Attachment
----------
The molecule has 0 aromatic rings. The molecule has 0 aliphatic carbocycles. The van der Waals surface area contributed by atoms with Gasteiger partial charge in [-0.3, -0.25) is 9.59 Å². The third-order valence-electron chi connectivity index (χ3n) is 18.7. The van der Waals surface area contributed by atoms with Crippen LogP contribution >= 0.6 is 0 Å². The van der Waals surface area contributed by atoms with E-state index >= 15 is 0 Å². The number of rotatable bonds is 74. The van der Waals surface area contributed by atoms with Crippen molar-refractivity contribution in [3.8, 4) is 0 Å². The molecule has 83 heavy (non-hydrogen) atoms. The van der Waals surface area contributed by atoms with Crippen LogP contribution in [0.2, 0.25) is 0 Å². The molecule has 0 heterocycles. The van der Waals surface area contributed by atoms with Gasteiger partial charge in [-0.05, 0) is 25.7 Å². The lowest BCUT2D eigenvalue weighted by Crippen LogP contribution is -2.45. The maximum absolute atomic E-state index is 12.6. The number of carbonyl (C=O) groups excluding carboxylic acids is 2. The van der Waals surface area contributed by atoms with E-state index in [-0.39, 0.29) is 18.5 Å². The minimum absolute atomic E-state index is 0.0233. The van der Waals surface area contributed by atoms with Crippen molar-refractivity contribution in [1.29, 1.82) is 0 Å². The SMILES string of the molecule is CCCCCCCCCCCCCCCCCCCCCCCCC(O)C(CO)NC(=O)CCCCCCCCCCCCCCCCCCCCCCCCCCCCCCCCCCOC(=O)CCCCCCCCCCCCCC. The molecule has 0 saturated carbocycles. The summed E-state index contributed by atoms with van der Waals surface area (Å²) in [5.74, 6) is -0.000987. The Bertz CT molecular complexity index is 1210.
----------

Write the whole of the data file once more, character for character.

The molecule has 0 aromatic rings. The molecule has 0 aliphatic carbocycles. The van der Waals surface area contributed by atoms with Gasteiger partial charge in [-0.3, -0.25) is 9.59 Å². The third-order valence-electron chi connectivity index (χ3n) is 18.7. The van der Waals surface area contributed by atoms with Crippen LogP contribution >= 0.6 is 0 Å². The van der Waals surface area contributed by atoms with E-state index >= 15 is 0 Å². The number of rotatable bonds is 74. The van der Waals surface area contributed by atoms with Crippen molar-refractivity contribution in [3.8, 4) is 0 Å². The molecule has 83 heavy (non-hydrogen) atoms. The van der Waals surface area contributed by atoms with Crippen LogP contribution in [0.2, 0.25) is 0 Å². The molecule has 0 heterocycles. The van der Waals surface area contributed by atoms with Gasteiger partial charge in [-0.05, 0) is 25.7 Å². The lowest BCUT2D eigenvalue weighted by Crippen LogP contribution is -2.45. The maximum absolute atomic E-state index is 12.6. The number of carbonyl (C=O) groups excluding carboxylic acids is 2. The van der Waals surface area contributed by atoms with E-state index in [-0.39, 0.29) is 18.5 Å². The minimum absolute atomic E-state index is 0.0233. The van der Waals surface area contributed by atoms with Crippen molar-refractivity contribution in [1.29, 1.82) is 0 Å². The SMILES string of the molecule is CCCCCCCCCCCCCCCCCCCCCCCCC(O)C(CO)NC(=O)CCCCCCCCCCCCCCCCCCCCCCCCCCCCCCCCCCOC(=O)CCCCCCCCCCCCCC. The molecule has 0 saturated carbocycles. The summed E-state index contributed by atoms with van der Waals surface area (Å²) in [5.74, 6) is -0.000987. The Bertz CT molecular complexity index is 1210.